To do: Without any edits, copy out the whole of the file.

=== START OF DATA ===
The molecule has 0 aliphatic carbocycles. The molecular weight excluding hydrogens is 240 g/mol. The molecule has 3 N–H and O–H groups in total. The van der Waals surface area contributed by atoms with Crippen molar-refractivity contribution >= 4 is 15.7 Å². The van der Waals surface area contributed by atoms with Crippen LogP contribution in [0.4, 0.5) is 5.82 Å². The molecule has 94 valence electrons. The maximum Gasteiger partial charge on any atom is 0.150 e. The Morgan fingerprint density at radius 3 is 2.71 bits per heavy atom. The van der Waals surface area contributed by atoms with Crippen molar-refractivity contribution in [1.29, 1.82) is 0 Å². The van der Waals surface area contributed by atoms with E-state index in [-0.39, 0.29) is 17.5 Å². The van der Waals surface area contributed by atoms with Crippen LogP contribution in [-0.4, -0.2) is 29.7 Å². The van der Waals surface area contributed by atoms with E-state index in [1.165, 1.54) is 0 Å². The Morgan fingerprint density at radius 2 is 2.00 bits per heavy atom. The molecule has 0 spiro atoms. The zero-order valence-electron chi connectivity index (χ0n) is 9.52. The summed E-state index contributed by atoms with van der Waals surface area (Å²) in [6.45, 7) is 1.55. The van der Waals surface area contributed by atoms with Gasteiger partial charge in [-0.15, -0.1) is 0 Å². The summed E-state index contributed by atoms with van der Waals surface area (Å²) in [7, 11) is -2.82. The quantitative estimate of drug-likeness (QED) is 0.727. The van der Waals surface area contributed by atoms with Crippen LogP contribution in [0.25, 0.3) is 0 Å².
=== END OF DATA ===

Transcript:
The molecule has 0 aliphatic carbocycles. The molecular weight excluding hydrogens is 240 g/mol. The molecule has 3 N–H and O–H groups in total. The van der Waals surface area contributed by atoms with Crippen molar-refractivity contribution >= 4 is 15.7 Å². The van der Waals surface area contributed by atoms with Crippen LogP contribution in [0.4, 0.5) is 5.82 Å². The molecule has 94 valence electrons. The maximum Gasteiger partial charge on any atom is 0.150 e. The Morgan fingerprint density at radius 3 is 2.71 bits per heavy atom. The van der Waals surface area contributed by atoms with Crippen molar-refractivity contribution in [1.29, 1.82) is 0 Å². The van der Waals surface area contributed by atoms with E-state index in [-0.39, 0.29) is 17.5 Å². The van der Waals surface area contributed by atoms with Crippen LogP contribution in [-0.4, -0.2) is 29.7 Å². The van der Waals surface area contributed by atoms with E-state index in [1.165, 1.54) is 0 Å². The Morgan fingerprint density at radius 2 is 2.00 bits per heavy atom. The molecule has 0 spiro atoms. The zero-order valence-electron chi connectivity index (χ0n) is 9.52. The summed E-state index contributed by atoms with van der Waals surface area (Å²) in [6.45, 7) is 1.55. The van der Waals surface area contributed by atoms with Gasteiger partial charge in [-0.15, -0.1) is 0 Å². The summed E-state index contributed by atoms with van der Waals surface area (Å²) in [7, 11) is -2.82. The quantitative estimate of drug-likeness (QED) is 0.727. The van der Waals surface area contributed by atoms with Crippen LogP contribution in [0.25, 0.3) is 0 Å².